i) Daimyo: May spend a number of 3 katana triples (3 x 3 katana) to get a daimyo honour. May gain honour by capturing a province (temples and cities have highest honour).
ii) Samurai: May gain honour in battle. Always gets a warrior honour per troop defeated, but as winner also gets one pt per katana tile spent, any daimyo incentive token. Also gains province honour if conquered.
iii) Bushi: May gain honour in battle. Always gets a warrior honour per troop defeated, but gains province honour if successfully retained.
iv) Sensei: For wise counsel, Sensei receives 1 daimyo honour if his ‘Samurai punishment’ is recommended.
v) Hatamoto: Gains no honour, but may deny honour to daimyo by attacking him with ronin.
vi) Swordsman: Steals 10 samurai honour if successful in duel
vii) Monk: Gains no honour, but generates honour for other players depending on how many resource tiles are ‘gifted’ i.e. 5 or 10. If none are gifted, player loses 2 daimyo honour.
viii) Being invited to tea!
Bushi, Samurai and Daimyo are the core honour players, but Swordsman and Hatamoto are also potent. Monk generates a lot of honour for others, but the Sensei does almost nothing except for the effect tiles he can play. Seppuku is maybe his greatest ability to punish the losing Samurai. A player with high honour provinces may try to conquer more, but the better idea is maybe to avoid losing them. It is difficult to have both high honour and high troops unless one holds cities and towns, or rice fields and temples. Either way, the other players would do well to remove them from you!

Concluding points:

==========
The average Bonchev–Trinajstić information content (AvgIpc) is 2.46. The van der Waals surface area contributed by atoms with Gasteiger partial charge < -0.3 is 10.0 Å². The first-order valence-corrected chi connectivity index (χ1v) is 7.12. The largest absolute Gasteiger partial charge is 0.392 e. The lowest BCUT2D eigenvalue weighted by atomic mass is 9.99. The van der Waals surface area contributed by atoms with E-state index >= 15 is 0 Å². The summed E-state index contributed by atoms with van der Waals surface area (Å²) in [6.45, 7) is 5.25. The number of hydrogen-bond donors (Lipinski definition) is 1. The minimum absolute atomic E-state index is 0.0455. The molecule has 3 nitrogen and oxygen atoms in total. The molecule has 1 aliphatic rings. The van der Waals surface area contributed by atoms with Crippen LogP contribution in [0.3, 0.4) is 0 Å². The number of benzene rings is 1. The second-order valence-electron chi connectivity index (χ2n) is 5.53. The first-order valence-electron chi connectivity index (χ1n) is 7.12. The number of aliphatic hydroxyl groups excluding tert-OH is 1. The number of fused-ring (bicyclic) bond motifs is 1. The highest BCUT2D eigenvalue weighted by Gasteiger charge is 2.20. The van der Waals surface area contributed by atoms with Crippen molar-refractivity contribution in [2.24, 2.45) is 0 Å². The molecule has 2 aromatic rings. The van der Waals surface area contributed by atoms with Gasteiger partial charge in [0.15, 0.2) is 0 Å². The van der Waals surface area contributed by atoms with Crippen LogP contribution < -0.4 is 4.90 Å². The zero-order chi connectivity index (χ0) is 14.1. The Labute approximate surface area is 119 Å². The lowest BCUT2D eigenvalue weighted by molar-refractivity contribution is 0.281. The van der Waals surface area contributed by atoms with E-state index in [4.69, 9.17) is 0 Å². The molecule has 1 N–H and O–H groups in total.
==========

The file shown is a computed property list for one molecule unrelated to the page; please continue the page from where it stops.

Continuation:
As mentioned above : Confusingly, ‘Bushido: Way of the Warrior’ is NOT a wargame. It looks like a wargame, sounds like a wargame, but if you try to play it like a wargame you are liable to get frustrated, confused and probably never want to play again. This is perhaps the fundamental reason why the game has received such a cold reception. Bushido has some resource management, some wargame but a lot of negotiation, overt and covert. Honour is the key, and given our 6 player game where some players never made a single attack (due to enthusiastic geisha) it is still playable without actually capturing anywhere! If players fail to realise the importance of the negotiation and politics, and instead degenerate into very selfish honour grabbing, the game can become dull. However, if players start to co-operate, through subtle tells, they can start to stitch up the others quite effectively. Also, if people always tea ceremony down to 0 warrior honour, then any player making a bid for victory cannot be refused a tea ceremony. If players start working together, only dropping to 10ish honour, a player going for a win can be stalled, then stitched up to commit seppuku, by a player refusing the invite and taking the warrior hit ‘for the team’. Also, tea ceremonies could be used to emergency boost a player on 5 to 10 honour for a refusal perhaps? I think that players used to simple cause effect games where you want something, you take it; might find Bushido a challenge too.